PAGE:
To live in a world where you’re always right. Even when you’re completely wrong.
I have a little story to tell, although it still pains me to even think about it. (I think this is what’s called “Confessional Blogging.”)
When I was nineteen years old, I took an internship on Capitol Hill. I went to work for the Democratic Representative from my district, but I ended up doing a lot of work for John Lewis, since the guy for whom I went to work turned out to be a Dixiecrat nestled deep into the pockets of Northrup and Grumman and a half dozen other arms dealers. Besides being slimy, he was kind of dull to work for.
So, here I am, this 19 year old idealistic kid from Columbus, GA. I had some good ideas in my head, and some bad ideas in my head. I was not the upper-middle to upper-class child of privilege that Dani (America’s Top Racist, or whatever she’s trying to be, in the clip referenced above…) appears to be, since I had gone to fully integrated public schools, my mother had been an activist with the Urban League and I had played music in all sorts of bands when I was a teenager. However, I still had some persistent misconceptions about what it means to be Black in America, and I was headed for a collision with one member of Congressman Lewis’ staff.
*sigh* I hate to even tell this story.
So, we’re stuffing envelopes, one night, late. Me and John (my roommate, not the Congressman) and the Congressman’s Legislative Assistant. (I just called Lewis’ office to try and see if anyone could remember his name, and everyone was like “Wow, 20 years ago? Mmmmm…. nope.”)
When I got to DC, I almost immediately fell into a musical situation playing in a Blues band. As the only white player in that band, I felt pretty privileged and special to having that experience. So, I yapped about it at the drop of a hat.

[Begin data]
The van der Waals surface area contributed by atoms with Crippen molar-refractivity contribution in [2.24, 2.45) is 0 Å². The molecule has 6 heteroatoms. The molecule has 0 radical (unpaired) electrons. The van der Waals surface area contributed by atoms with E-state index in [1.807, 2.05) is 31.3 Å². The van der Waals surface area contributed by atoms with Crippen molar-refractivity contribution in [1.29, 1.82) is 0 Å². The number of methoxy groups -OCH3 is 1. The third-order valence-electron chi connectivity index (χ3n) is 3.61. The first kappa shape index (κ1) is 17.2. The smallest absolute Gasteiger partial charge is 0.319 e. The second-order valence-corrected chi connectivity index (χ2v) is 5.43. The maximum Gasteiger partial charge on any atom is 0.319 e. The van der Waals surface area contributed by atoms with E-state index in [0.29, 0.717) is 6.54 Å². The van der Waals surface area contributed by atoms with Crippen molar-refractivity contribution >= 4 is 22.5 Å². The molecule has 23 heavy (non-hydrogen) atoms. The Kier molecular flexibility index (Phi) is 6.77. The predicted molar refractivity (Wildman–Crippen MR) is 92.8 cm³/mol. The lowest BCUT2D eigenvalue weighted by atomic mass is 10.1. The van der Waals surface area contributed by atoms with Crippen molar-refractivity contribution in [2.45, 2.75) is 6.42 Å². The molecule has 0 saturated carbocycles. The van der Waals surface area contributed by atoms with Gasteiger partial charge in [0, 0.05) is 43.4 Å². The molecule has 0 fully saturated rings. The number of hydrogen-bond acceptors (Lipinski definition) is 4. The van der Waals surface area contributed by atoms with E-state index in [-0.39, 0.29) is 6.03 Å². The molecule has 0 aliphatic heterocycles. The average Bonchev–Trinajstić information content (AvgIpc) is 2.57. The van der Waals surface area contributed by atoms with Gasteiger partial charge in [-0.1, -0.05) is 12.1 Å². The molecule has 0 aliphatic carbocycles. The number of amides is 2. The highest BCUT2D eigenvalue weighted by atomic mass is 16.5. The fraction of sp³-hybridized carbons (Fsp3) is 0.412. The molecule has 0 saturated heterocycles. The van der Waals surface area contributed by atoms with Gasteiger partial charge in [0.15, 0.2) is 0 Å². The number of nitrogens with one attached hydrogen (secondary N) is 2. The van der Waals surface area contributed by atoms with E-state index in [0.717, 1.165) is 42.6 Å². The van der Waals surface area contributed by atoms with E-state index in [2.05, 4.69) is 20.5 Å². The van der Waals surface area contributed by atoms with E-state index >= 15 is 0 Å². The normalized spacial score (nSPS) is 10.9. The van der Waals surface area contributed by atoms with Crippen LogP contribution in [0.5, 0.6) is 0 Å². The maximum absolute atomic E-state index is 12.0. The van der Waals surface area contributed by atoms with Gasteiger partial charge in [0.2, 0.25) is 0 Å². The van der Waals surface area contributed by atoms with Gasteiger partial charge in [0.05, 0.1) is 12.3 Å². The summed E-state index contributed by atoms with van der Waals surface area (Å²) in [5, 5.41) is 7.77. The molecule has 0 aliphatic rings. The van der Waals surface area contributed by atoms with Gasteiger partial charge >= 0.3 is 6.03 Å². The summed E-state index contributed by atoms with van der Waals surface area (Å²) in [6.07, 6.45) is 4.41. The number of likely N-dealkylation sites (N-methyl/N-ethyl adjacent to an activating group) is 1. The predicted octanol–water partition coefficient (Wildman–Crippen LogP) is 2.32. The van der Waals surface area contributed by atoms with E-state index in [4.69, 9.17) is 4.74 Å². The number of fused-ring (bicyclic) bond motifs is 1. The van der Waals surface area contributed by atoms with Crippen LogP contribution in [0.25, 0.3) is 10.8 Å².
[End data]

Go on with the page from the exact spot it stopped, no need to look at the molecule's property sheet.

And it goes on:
So, here we are stuffing envelopes and I am yapping about playing with this blues band, so I turn to the Congressman’s LA and I say “Do you like blues or jazz?”
And he says “What do you mean?” He instantly sensed the assumption behind my question, which was “Well, you’re black- surely you like one or the other…” which was really, really naive and stupid of me. These are the preconceptions one carries away from Columbus, Georgia, I guess.
Not sensing what an ass I was being, I persisted “Well, do you like blues? or jazz?”
And he, sensing an opportunity to impart a life lesson, said “What makes you think I like either one?”
And I wasn’t about to say “Well, you’re black….and black people like Negro music, right?” but that WAS the implicit assumption in my question. I struggled to think of some OTHER way of saying “Well, you’re black…” and muttered some inanity just as it began to dawn on me that I was being presumptuous and that I was perhaps operating under some assumptions that might be kind of idiotic.
God, thinking back on it now, I can’t imagine what an idiot I must looked like. Of course, the full implication of it didn’t really dawn on me until some years later, but even at the moment, I realized I was out on some thin ice. I can only hope that dear Dani has some sort of moment of reflection at some point and realizes that the assumptions that she’s making may not be informed by anything other than her racism.
We live in hope.